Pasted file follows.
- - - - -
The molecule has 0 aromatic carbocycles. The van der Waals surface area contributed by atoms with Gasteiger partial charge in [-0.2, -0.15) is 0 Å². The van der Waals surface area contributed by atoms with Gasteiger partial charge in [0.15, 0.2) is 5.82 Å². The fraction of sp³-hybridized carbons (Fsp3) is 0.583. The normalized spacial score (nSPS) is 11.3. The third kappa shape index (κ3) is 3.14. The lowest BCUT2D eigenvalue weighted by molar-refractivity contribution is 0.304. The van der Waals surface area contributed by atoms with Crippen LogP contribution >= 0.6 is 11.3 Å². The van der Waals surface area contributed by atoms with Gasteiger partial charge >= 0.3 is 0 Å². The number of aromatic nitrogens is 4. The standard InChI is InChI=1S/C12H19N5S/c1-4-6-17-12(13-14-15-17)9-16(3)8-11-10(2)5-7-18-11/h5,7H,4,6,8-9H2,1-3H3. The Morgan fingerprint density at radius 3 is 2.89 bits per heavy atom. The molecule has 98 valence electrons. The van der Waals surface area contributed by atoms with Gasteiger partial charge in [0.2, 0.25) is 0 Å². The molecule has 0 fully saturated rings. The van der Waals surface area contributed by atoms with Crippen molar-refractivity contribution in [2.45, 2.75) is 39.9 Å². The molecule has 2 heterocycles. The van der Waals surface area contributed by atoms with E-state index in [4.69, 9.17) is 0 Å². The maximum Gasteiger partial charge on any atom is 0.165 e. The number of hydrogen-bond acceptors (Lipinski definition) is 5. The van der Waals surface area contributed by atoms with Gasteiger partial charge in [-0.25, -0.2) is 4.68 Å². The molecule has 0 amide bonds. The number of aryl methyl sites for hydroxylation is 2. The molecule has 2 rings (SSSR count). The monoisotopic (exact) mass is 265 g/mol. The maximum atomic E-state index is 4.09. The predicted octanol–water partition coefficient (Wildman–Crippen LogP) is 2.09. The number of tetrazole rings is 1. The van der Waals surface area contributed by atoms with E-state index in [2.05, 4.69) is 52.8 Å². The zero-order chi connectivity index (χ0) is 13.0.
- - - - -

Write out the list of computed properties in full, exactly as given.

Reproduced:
The molecule has 0 aromatic carbocycles. The van der Waals surface area contributed by atoms with Gasteiger partial charge in [-0.2, -0.15) is 0 Å². The van der Waals surface area contributed by atoms with Gasteiger partial charge in [0.15, 0.2) is 5.82 Å². The fraction of sp³-hybridized carbons (Fsp3) is 0.583. The normalized spacial score (nSPS) is 11.3. The third kappa shape index (κ3) is 3.14. The lowest BCUT2D eigenvalue weighted by molar-refractivity contribution is 0.304. The van der Waals surface area contributed by atoms with Crippen LogP contribution >= 0.6 is 11.3 Å². The van der Waals surface area contributed by atoms with Gasteiger partial charge >= 0.3 is 0 Å². The number of aromatic nitrogens is 4. The standard InChI is InChI=1S/C12H19N5S/c1-4-6-17-12(13-14-15-17)9-16(3)8-11-10(2)5-7-18-11/h5,7H,4,6,8-9H2,1-3H3. The Morgan fingerprint density at radius 3 is 2.89 bits per heavy atom. The molecule has 98 valence electrons. The van der Waals surface area contributed by atoms with Gasteiger partial charge in [0.2, 0.25) is 0 Å². The molecule has 0 fully saturated rings. The van der Waals surface area contributed by atoms with Crippen molar-refractivity contribution in [2.45, 2.75) is 39.9 Å². The molecule has 2 heterocycles. The van der Waals surface area contributed by atoms with E-state index in [4.69, 9.17) is 0 Å². The maximum Gasteiger partial charge on any atom is 0.165 e. The number of hydrogen-bond acceptors (Lipinski definition) is 5. The van der Waals surface area contributed by atoms with Gasteiger partial charge in [-0.25, -0.2) is 4.68 Å². The molecule has 0 amide bonds. The number of aryl methyl sites for hydroxylation is 2. The molecule has 2 rings (SSSR count). The monoisotopic (exact) mass is 265 g/mol. The maximum atomic E-state index is 4.09. The predicted octanol–water partition coefficient (Wildman–Crippen LogP) is 2.09. The number of tetrazole rings is 1. The van der Waals surface area contributed by atoms with E-state index in [2.05, 4.69) is 52.8 Å². The zero-order chi connectivity index (χ0) is 13.0.